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Nature. 2003 Jan 30;421(6922):526-9.

Head and backbone of the Early Cambrian vertebrate Haikouichthys.

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Early Life Institute and Department of Geology, Northwest University, Xi'an, 710069, China.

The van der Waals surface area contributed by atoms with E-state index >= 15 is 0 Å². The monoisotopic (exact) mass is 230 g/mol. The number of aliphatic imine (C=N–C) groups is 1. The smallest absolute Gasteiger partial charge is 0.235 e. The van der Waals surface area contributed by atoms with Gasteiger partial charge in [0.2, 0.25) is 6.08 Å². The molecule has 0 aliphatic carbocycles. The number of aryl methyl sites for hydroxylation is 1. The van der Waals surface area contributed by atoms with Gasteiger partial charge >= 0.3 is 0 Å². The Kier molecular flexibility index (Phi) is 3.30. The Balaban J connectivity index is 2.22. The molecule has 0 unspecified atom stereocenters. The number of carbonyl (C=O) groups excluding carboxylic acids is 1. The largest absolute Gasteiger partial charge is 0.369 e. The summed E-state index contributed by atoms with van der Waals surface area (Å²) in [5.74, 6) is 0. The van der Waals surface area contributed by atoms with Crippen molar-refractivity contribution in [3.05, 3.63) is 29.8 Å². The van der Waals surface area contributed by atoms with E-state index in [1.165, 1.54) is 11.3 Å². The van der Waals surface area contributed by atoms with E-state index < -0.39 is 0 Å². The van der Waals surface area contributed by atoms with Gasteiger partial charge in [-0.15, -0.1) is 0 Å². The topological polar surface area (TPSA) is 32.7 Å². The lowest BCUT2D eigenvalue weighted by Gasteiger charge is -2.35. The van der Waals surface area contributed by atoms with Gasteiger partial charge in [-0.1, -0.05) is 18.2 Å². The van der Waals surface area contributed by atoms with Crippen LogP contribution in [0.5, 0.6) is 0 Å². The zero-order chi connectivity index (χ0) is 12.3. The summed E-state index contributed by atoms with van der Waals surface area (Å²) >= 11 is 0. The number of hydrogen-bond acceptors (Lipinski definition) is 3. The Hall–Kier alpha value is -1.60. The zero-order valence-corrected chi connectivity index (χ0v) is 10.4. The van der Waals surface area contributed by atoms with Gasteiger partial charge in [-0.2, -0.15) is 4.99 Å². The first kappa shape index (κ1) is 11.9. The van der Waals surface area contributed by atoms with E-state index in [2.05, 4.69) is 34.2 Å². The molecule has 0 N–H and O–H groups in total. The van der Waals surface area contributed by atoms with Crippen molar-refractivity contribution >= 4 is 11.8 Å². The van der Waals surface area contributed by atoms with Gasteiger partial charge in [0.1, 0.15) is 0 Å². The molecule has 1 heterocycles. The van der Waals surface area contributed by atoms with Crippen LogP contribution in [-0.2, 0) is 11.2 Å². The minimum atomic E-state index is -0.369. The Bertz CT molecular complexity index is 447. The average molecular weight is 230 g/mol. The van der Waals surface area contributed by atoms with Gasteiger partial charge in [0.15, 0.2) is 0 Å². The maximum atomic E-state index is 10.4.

Agnathan fish hold a key position in vertebrate evolution, especially regarding the origin of the head and neural-crest-derived tissue. In contrast to amphioxus, lampreys and other vertebrates possess a complex brain and placodes that contribute to well-developed eyes, as well as auditory and olfactory systems. These sensory sytems were arguably a trigger to subsequent vertebrate diversifications. However, although they are known from skeletal impressions in younger Palaeozoic agnathans, information about the earliest records of these systems has been largely wanting. Here we report numerous specimens of the Lower Cambrian vertebrate Haikouichthys ercaicunensis, until now only known from the holotype. Haikouichthys shows significant differences from other fossil agnathans: key features include a small lobate extension to the head, with eyes and possible nasal sacs, as well as what may be otic capsules. A notochord with separate vertebral elements is also identifiable. Phylogenetic analysis indicates that this fish lies within the stem-group craniates. Although Haikouichthys somewhat resembles the ammocoete larva of modern lampreys, this is because of shared general craniate characters; adult lampreys and hagfishes (the cyclostomes if monophyletic) are probably derived in many respects.

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